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I have a table with a composite Primary Key, arranged something like this:

CREATE TABLE [dbo].[mytable]
(
    [some_id] [smallint] NOT NULL,
    [order_seq] [smallint] NOT NULL,
    -- etc...
)

Both of these columns are part of the primary key (it's actually a 4-part PK on the real table, but I've simplified it for the sake of the example). None of the columns are identities. I'm writing a stored proc that inserts a new record at the next order_seq for a given some_id:

CREATE PROCEDURE some_proc
(
    @some_id smallint,
    @newSeq smallint OUTPUT
)
AS
BEGIN
    insert into mytable (some_id, order_seq)
    values 
    (
         @some_id, 
         (select max(order_seq) + 1 from mytable where some_id = @some_id)
    )

    set @newSeq = /* order_seq of the newly-inserted row */
END

I need to know how to set @newSeq. I'd like to avoid running a select query after the insert, because I don't want to run into concurrency issues -- I'm prohibited from locking the table or using a transaction (don't ask).

As far as I know, I can't use SCOPE_IDENTITY() because none of the columns is an identity. How can I set newSeq correctly?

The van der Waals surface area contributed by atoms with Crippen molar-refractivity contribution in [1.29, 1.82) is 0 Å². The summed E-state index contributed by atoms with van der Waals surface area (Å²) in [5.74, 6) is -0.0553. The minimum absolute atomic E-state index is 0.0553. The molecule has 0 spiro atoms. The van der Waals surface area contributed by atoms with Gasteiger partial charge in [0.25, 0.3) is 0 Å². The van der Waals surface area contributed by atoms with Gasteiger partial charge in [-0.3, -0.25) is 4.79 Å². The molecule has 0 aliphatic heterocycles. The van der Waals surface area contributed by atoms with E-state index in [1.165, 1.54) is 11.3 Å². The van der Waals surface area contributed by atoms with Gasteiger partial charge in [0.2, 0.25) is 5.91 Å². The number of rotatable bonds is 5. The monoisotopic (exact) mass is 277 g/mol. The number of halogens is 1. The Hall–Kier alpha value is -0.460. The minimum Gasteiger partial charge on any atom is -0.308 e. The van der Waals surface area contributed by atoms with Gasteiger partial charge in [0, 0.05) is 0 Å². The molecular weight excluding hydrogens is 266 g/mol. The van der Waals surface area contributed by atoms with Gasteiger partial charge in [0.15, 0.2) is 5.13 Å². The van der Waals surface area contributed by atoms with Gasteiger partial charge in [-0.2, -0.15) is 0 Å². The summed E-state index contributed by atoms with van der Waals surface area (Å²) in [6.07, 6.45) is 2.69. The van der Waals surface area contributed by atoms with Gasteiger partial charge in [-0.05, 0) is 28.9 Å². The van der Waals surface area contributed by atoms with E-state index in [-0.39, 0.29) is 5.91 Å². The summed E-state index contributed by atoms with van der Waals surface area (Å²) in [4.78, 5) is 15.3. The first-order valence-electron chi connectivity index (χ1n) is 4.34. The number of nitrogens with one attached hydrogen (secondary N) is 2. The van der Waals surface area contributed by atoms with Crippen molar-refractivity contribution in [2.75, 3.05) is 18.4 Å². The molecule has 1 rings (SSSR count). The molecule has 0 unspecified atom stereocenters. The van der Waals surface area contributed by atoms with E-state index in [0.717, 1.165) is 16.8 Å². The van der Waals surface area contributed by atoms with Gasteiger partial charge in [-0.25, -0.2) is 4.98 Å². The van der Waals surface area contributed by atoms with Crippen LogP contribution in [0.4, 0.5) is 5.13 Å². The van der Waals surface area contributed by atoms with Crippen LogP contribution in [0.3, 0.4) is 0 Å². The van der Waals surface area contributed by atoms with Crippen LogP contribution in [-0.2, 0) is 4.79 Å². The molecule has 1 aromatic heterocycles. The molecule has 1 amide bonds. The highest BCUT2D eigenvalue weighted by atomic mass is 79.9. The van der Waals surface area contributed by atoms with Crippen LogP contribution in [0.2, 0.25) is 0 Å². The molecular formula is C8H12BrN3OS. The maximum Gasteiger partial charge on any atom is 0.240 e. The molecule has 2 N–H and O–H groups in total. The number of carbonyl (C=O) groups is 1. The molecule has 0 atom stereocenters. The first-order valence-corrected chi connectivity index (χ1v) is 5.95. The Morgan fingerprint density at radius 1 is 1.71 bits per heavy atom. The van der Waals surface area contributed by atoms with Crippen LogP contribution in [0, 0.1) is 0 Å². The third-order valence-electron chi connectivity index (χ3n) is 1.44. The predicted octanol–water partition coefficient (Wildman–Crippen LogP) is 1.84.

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What version of SQL Server? –  Thomas Apr 28 '11 at 21:57
    
@Thomas - 2008. Retagged. –  Justin Morgan Apr 28 '11 at 22:18
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4 Answers 4

up vote 5 down vote accepted

First, if the PK contains four columns, then each insert must include all four columns. Second, you could look into the Output clause if you are using SQL Server 2005+

Declare @NewSeqTable Table( Order_Seq int not null )

Insert MyTable( some_id, order_seq, otherPkCol, otherPkCol2 )
Output inserted.order_seq Into @NewSeqTable
Select @some_id, Max( order_seq ) + 1, otherPkCol, otherPkCol2
From MyTable
Where some_id = @some_id

Select Order_Seq
From @NewSeqTable

OUTPUT Clause (Transact-SQL)

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Perfect. Just found the Output clause mentioned in another SO question, too. Thanks for your help. –  Justin Morgan Apr 28 '11 at 22:32
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Unless I'm mistaken, you already have concurrency issues because of the "select max(order_seq) + 1 from mytable" statement. I'd say the problem as you posed it (being unable to lock or do transactions) isn't possible.

If order_seq weren't a smallint, I'd say generate a very large random number as your order_seq, and regenerate on the (presumably rare) insert exceptions. But that is an extreme fix for a basically unworkable situation.

The only other alternative (and I warn you it's bizarre) is to make a small dummy table that DOES have an identity column, and then basically copy that generated id into newSeq.

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Yeah, I know the select raises a concurrency issue; unfortunately I'm a little hobbled by the existing table design and the lock/transaction prohibitions. The best I can do is hope to reduce the risk of conflicts as much as possible. The random order_seq is a clever idea, but it's supposed to be roughly sequential; it's going to be used in Order-By clauses later on. –  Justin Morgan Apr 28 '11 at 22:23